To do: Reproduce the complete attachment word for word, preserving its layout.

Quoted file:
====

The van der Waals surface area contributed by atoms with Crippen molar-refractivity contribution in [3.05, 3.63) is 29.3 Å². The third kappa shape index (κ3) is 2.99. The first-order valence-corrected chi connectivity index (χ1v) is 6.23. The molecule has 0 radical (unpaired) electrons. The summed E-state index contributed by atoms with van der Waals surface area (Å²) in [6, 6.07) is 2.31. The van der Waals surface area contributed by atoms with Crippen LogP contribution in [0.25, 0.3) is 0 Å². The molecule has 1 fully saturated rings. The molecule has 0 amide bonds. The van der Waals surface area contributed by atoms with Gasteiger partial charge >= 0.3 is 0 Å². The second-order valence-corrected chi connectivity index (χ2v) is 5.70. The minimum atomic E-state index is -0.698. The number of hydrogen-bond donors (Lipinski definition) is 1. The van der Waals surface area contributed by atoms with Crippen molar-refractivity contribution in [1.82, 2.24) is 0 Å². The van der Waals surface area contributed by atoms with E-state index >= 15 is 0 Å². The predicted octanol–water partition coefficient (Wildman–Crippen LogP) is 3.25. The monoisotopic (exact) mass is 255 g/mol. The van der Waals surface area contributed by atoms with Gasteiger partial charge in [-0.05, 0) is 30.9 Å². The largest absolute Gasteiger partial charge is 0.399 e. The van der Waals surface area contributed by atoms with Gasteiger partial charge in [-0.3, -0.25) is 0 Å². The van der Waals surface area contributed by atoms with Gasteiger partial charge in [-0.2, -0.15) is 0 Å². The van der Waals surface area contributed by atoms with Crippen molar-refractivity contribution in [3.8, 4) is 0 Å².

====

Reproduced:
The van der Waals surface area contributed by atoms with Crippen molar-refractivity contribution in [3.05, 3.63) is 29.3 Å². The third kappa shape index (κ3) is 2.99. The first-order valence-corrected chi connectivity index (χ1v) is 6.23. The molecule has 0 radical (unpaired) electrons. The summed E-state index contributed by atoms with van der Waals surface area (Å²) in [6, 6.07) is 2.31. The van der Waals surface area contributed by atoms with Crippen LogP contribution in [0.25, 0.3) is 0 Å². The molecule has 1 fully saturated rings. The molecule has 0 amide bonds. The van der Waals surface area contributed by atoms with Gasteiger partial charge >= 0.3 is 0 Å². The second-order valence-corrected chi connectivity index (χ2v) is 5.70. The minimum atomic E-state index is -0.698. The number of hydrogen-bond donors (Lipinski definition) is 1. The van der Waals surface area contributed by atoms with Crippen molar-refractivity contribution in [1.82, 2.24) is 0 Å². The van der Waals surface area contributed by atoms with E-state index >= 15 is 0 Å². The predicted octanol–water partition coefficient (Wildman–Crippen LogP) is 3.25. The monoisotopic (exact) mass is 255 g/mol. The van der Waals surface area contributed by atoms with Gasteiger partial charge in [-0.05, 0) is 30.9 Å². The largest absolute Gasteiger partial charge is 0.399 e. The van der Waals surface area contributed by atoms with Gasteiger partial charge in [-0.3, -0.25) is 0 Å². The van der Waals surface area contributed by atoms with Gasteiger partial charge in [-0.2, -0.15) is 0 Å². The van der Waals surface area contributed by atoms with Crippen molar-refractivity contribution in [3.8, 4) is 0 Å².